The number of new cases being reported per day in China has tailed off sharply through March 

New confirmed cases of Coronavirus in China (per day), Jan 23, 2020-Mar 18, 2020

Source: Johns Hopkins Coronavirus Resource Centre, CSSE, March 18th, 2020

Some signs that China's economy is returning to normal

There have been upward trends in economic activity in China following Chinese New Year. Though yet to reach the same activity levels as last year, trends in traffic congestion and property sales offered some evidence that activity in China's economy is beginning to return to normal.

Short-and long-term impacts

The immense precautions being taken will have a notable impact on global GDP. There is a growing consensus in the markets that there will be a global recession this year.

On the other hand, coordinated fiscal and monetary measures are underway which may have a countervailing impact on the global economy. In past global recessions, markets fell by as much as 50%, currently they are down about 25% so far. Although this does not at all necessarily imply that markets will fall to the 50% level, further downside from today is quite possible.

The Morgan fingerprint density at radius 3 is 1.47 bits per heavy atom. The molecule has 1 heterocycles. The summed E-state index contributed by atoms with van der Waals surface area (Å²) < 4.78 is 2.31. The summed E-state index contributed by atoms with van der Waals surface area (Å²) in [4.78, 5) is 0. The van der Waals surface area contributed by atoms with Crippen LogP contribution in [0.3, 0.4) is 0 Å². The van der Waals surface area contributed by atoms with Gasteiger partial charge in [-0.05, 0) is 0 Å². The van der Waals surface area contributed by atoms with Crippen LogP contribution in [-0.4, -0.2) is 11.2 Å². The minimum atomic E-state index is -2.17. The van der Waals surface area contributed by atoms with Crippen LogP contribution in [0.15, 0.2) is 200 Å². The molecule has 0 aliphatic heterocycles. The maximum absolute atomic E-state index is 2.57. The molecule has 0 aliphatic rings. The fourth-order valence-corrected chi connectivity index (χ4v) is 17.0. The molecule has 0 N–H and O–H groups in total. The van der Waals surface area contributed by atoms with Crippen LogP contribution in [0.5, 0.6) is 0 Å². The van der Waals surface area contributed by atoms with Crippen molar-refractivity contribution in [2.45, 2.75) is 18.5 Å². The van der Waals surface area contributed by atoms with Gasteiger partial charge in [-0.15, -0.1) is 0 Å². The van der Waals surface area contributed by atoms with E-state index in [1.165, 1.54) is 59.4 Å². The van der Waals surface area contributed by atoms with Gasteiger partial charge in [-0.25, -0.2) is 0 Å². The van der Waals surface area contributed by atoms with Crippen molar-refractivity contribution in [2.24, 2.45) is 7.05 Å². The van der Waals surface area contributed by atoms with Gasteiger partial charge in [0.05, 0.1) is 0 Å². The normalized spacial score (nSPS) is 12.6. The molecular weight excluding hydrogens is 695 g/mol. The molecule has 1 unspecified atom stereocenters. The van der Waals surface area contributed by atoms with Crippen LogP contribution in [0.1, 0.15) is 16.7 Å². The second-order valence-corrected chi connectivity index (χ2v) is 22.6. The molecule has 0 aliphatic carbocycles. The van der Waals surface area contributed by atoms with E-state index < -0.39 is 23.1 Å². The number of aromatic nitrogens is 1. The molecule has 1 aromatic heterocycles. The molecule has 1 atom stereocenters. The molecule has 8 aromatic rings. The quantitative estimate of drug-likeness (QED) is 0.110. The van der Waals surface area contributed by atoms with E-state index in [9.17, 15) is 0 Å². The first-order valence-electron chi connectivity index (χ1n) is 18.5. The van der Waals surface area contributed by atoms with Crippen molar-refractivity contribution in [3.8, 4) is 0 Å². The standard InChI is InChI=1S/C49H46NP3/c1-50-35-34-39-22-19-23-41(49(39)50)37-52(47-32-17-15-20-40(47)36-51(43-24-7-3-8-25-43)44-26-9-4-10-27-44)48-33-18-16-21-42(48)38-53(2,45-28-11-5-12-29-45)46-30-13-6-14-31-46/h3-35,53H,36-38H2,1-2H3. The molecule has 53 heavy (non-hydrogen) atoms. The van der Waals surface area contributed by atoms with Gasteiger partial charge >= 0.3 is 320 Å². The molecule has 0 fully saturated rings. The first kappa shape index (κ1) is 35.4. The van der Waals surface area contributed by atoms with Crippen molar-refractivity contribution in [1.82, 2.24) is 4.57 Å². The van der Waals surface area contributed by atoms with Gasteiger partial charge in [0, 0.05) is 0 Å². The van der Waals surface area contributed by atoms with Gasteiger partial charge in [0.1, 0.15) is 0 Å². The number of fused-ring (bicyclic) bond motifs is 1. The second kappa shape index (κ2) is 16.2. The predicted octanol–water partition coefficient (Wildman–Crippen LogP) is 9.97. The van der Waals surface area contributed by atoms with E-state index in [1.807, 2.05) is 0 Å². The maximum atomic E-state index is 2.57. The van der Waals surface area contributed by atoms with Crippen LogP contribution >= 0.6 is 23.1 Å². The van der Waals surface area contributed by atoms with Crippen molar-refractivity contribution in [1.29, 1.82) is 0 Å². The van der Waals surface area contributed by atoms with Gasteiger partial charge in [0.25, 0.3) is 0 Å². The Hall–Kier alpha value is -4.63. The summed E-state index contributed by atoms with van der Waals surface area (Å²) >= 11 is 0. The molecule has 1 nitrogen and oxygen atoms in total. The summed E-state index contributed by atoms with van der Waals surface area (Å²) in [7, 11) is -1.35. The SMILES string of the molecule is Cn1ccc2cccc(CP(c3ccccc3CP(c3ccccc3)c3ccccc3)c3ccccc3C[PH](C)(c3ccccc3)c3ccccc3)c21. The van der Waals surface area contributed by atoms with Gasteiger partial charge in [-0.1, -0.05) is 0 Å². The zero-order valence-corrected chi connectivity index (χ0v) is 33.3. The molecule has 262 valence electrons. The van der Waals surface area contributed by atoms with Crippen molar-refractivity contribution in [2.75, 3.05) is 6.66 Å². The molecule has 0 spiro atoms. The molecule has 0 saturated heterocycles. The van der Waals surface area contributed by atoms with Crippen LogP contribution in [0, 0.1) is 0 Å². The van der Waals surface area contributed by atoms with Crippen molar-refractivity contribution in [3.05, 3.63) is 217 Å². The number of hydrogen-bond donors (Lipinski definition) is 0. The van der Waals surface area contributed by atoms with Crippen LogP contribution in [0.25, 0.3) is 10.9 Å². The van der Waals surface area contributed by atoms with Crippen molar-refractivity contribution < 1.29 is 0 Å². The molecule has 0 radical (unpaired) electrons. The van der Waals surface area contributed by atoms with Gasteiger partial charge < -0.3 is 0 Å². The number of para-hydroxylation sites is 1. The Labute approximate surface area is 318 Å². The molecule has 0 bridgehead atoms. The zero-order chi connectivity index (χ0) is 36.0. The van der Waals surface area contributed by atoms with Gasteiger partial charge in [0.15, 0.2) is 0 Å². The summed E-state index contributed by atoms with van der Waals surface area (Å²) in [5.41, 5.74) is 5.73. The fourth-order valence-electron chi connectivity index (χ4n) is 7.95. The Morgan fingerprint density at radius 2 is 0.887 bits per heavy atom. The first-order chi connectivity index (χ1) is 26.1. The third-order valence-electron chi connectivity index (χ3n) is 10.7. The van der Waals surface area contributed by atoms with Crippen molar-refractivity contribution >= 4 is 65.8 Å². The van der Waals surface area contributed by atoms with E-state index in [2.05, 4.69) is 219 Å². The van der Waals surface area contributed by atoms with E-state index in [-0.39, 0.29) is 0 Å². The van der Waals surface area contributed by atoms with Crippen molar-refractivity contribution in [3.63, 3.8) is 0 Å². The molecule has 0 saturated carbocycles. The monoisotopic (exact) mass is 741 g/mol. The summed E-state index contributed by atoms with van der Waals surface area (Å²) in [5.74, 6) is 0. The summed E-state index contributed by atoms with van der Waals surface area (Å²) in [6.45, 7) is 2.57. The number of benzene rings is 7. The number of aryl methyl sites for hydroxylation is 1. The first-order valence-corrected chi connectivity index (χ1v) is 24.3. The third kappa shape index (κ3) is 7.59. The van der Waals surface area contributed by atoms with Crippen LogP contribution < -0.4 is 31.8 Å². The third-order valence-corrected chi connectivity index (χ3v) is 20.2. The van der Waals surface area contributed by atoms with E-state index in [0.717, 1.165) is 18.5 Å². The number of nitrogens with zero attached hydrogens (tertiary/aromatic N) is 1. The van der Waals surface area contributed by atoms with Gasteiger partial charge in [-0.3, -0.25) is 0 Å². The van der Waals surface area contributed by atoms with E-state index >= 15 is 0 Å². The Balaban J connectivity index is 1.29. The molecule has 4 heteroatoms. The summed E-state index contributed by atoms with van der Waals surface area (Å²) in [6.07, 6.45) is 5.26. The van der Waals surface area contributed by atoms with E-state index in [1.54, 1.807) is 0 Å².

Other things will happen as well, stimulus is already happening, and there may be progress with a vaccine which may positively impact markets.

Markets will remain volatile but fundamental long-term trends in China and Asia remain intact, so the longer-term impact for investors over the next three-to-five years should be small.

Specifically, a series of trends are accelerating both in China and more widely in Asia which are part of ourinvestment strategies, including:

  • Ongoing consolidation within many industries in China as smaller firms struggle;
  • Shift from offline to online across business segments, especially after-school tutoring, financial services, and healthcare diagnosis;
  • Investment in R&D and innovation, driven by growing demand for automated solutions;
  • Shifts in supply chain; South-East Asia and India could benefit, plus reshoring back to US, Korea, Japan;